0
°
, 6’ slope) and flat (each padmust be flat within .003”
(.076mm)).
Full contact between the mounting surfaces isrequired without the use of step shimming. With this installation arrangement, grouting isnot
used
to fill in gaps, but other procedures presented in this chapter should be followed.See Figure 2-1.2-2
BYR PE.ch02.06/04/07
 
EQUIPMENT
BASEPLATE
Chapter 2Installation
FOUNDATION BOLTBASEPLATE
PAD
SHIMSSTRUCTURE
PAD
PLANT SUPPORTING STRUCTURE
FIGURE
2-1
TYPICAL BASEPLATE MOUNTING ARRANGEMENT ON STRUCTURAL STEELFOUNDATION
The principle function of the foundation is to provide a permanently rigid, non-warpingsupport for the machinery. In meeting these requirements, the foundation should:
hold machines in proper alignment under all operating conditions
support the machine's weight and load, and distribute it uniformly and evenly to thesoil or main support structure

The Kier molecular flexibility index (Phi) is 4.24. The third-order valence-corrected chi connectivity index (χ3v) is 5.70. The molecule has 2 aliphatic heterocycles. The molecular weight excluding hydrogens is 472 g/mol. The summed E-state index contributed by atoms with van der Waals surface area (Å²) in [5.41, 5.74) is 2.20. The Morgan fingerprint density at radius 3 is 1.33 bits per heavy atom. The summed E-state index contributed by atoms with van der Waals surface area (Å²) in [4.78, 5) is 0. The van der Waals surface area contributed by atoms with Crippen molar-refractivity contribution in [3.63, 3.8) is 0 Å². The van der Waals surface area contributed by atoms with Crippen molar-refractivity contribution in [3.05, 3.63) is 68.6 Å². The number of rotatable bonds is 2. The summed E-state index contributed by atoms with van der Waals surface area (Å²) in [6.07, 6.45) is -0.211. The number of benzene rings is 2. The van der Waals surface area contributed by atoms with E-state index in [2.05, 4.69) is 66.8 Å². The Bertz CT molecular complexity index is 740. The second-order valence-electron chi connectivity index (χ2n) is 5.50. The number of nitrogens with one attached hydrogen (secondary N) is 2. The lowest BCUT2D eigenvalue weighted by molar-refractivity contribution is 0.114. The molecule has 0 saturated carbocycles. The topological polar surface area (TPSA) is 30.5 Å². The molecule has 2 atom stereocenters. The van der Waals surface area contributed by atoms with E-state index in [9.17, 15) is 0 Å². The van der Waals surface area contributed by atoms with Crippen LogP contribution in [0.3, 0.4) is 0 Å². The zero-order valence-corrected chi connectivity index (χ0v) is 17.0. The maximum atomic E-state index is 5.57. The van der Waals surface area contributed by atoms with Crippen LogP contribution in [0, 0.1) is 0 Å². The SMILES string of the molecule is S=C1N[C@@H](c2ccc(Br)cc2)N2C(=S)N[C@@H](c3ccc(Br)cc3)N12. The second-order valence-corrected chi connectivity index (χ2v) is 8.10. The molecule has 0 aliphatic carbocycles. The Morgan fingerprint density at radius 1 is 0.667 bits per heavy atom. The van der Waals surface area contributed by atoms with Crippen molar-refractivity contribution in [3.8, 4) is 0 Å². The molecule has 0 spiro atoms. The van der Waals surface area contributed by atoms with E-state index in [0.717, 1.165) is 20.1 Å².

maintain established equipment locations
minimize transmission of vibration to or from the machines.While the responsibility for a successful foundation rests with the purchaser, the followingsuggestions are offered for assistance and consideration:1.The outline drawing provides equipment mounting surface areas, ancho
boltlocations,
main piping connections, and other information necessary in designing afoundation.2.A foundation of reinforced concrete should be of ample size and proportion
for adequate
support of the machinery, as well as piping forces such as inlet anddischarge piping.3.Provision should be made in the foundation design for accessibility to all parts of themachine or its auxiliaries during operation, inspection and maintenance.
BYR PE 100q.ch02.06/04/2007
2-3